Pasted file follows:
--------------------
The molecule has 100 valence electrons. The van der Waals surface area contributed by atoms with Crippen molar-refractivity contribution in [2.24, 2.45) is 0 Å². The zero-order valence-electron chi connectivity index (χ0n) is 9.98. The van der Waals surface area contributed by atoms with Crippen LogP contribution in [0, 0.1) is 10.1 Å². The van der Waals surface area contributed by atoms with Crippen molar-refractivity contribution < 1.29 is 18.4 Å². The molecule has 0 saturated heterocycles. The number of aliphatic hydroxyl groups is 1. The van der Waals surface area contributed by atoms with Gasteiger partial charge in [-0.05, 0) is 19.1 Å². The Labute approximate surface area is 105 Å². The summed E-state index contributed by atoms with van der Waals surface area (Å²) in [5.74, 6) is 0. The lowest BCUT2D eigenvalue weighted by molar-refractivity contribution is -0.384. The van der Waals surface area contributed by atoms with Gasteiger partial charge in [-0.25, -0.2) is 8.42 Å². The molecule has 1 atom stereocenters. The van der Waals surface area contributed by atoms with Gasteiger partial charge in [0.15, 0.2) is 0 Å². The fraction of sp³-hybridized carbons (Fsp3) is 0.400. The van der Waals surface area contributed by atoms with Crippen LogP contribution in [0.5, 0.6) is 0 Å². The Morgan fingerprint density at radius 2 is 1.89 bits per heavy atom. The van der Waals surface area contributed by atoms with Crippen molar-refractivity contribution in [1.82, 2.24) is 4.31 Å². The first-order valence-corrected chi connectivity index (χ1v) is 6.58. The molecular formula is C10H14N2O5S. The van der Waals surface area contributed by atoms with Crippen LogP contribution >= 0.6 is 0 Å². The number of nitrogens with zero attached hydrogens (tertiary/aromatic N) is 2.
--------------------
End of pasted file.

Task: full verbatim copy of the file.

The molecule has 100 valence electrons. The van der Waals surface area contributed by atoms with Crippen molar-refractivity contribution in [2.24, 2.45) is 0 Å². The zero-order valence-electron chi connectivity index (χ0n) is 9.98. The van der Waals surface area contributed by atoms with Crippen LogP contribution in [0, 0.1) is 10.1 Å². The van der Waals surface area contributed by atoms with Crippen molar-refractivity contribution < 1.29 is 18.4 Å². The molecule has 0 saturated heterocycles. The number of aliphatic hydroxyl groups is 1. The van der Waals surface area contributed by atoms with Gasteiger partial charge in [-0.05, 0) is 19.1 Å². The Labute approximate surface area is 105 Å². The summed E-state index contributed by atoms with van der Waals surface area (Å²) in [5.74, 6) is 0. The lowest BCUT2D eigenvalue weighted by molar-refractivity contribution is -0.384. The van der Waals surface area contributed by atoms with Gasteiger partial charge in [-0.25, -0.2) is 8.42 Å². The molecule has 1 atom stereocenters. The van der Waals surface area contributed by atoms with Gasteiger partial charge in [0.15, 0.2) is 0 Å². The fraction of sp³-hybridized carbons (Fsp3) is 0.400. The van der Waals surface area contributed by atoms with Crippen LogP contribution in [0.5, 0.6) is 0 Å². The Morgan fingerprint density at radius 2 is 1.89 bits per heavy atom. The van der Waals surface area contributed by atoms with Crippen molar-refractivity contribution in [1.82, 2.24) is 4.31 Å². The first-order valence-corrected chi connectivity index (χ1v) is 6.58. The molecular formula is C10H14N2O5S. The van der Waals surface area contributed by atoms with Crippen LogP contribution >= 0.6 is 0 Å². The number of nitrogens with zero attached hydrogens (tertiary/aromatic N) is 2.